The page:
Multiyear Droughts and Pluvials over the Upper Colorado River Basin and Associated Circulations

Multiyear Droughts and Pluvials over the Upper Colorado River Basin and Associated Circulations AbstractThis study analyzes spatial and temporal characteristics of multiyear droughts and pluvials over the southwestern United States with a focus on the upper Colorado River basin. The study uses two multiscalar moisture indices: standardized precipitation evapotranspiration index (SPEI) and standardized precipitation index (SPI) on a 36-month scale (SPEI36 and SPI36, respectively). The indices are calculated from monthly average precipitation and maximum and minimum temperatures from the Parameter-Elevation Regressions on Independent Slopes Model dataset for the period 1950–2012. The study examines the relationship between individual climate variables as well as large-scale atmospheric circulation features found in reanalysis output during drought and pluvial periods. The results indicate that SPEI36 and SPI36 show similar temporal and spatial patterns, but that the inclusion of temperatures in SPEI36 leads to more extreme magnitudes in SPEI36 than in SPI36. Analysis of large-scale atmospheric fields indicates an interplay between different fields that yields extremes over the study region. Widespread drought (pluvial) events are associated with enhanced positive (negative) 500-hPa geopotential height anomaly linked to subsidence (ascent) and negative (positive) moisture convergence and precipitable water anomalies. Considering the broader context of the conditions responsible for the occurrence of prolonged hydrologic anomalies provides water resource managers and other decision-makers with valuable understanding of these events. This perspective also offers evaluation opportunities for climate models. http://www.deepdyve.com/assets/images/DeepDyve-Logo-lg.png Journal of Hydrometeorology American Meteorological Society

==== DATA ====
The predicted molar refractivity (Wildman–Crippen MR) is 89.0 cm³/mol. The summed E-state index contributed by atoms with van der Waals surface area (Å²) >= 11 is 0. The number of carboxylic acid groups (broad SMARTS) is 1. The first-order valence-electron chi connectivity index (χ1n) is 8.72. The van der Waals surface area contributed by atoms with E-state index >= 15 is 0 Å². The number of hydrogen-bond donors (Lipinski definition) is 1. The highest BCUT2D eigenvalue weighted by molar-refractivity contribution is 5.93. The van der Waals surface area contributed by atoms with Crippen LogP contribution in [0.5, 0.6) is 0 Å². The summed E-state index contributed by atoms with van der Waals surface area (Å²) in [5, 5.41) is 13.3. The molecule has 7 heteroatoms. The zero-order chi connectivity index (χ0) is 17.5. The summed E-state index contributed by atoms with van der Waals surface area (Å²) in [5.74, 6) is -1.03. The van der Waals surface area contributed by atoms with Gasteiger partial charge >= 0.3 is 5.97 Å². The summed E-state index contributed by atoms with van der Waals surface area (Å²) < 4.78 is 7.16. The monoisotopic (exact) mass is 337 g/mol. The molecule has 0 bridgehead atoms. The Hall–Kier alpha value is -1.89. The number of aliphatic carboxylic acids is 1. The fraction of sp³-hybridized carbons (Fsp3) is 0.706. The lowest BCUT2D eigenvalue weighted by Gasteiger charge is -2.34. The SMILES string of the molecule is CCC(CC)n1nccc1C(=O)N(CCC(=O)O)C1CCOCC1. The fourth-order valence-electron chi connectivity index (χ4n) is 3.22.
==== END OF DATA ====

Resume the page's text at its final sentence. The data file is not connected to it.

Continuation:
Multiyear Droughts and Pluvials over the Upper Colorado River Basin and Associated Circulations

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Publisher
American Meteorological Society
Copyright
Copyright © American Meteorological Society
ISSN
1525-7541
eISSN
1525-7541
D.O.I.
10.1175/JHM-D-16-0125.1
Publisher site
See Article on Publisher Site

Abstract

AbstractThis study analyzes spatial and temporal characteristics of multiyear droughts and pluvials over the southwestern United States with a focus on the upper Colorado River basin. The study uses two multiscalar moisture indices: standardized precipitation evapotranspiration index (SPEI) and standardized precipitation index (SPI) on a 36-month scale (SPEI36 and SPI36, respectively). The indices are calculated from monthly average precipitation and maximum and minimum temperatures from the Parameter-Elevation Regressions on Independent Slopes Model dataset for the period 1950–2012. The study examines the relationship between individual climate variables as well as large-scale atmospheric circulation features found in reanalysis output during drought and pluvial periods. The results indicate that SPEI36 and SPI36 show similar temporal and spatial patterns, but that the inclusion of temperatures in SPEI36 leads to more extreme magnitudes in SPEI36 than in SPI36. Analysis of large-scale atmospheric fields indicates an interplay between different fields that yields extremes over the study region. Widespread drought (pluvial) events are associated with enhanced positive (negative) 500-hPa geopotential height anomaly linked to subsidence (ascent) and negative (positive) moisture convergence and precipitable water anomalies. Considering the broader context of the conditions responsible for the occurrence of prolonged hydrologic anomalies provides water resource managers and other decision-makers with valuable understanding of these events. This perspective also offers evaluation opportunities for climate models.

Journal

Journal of HydrometeorologyAmerican Meteorological Society

Published: Mar 1, 2017

References

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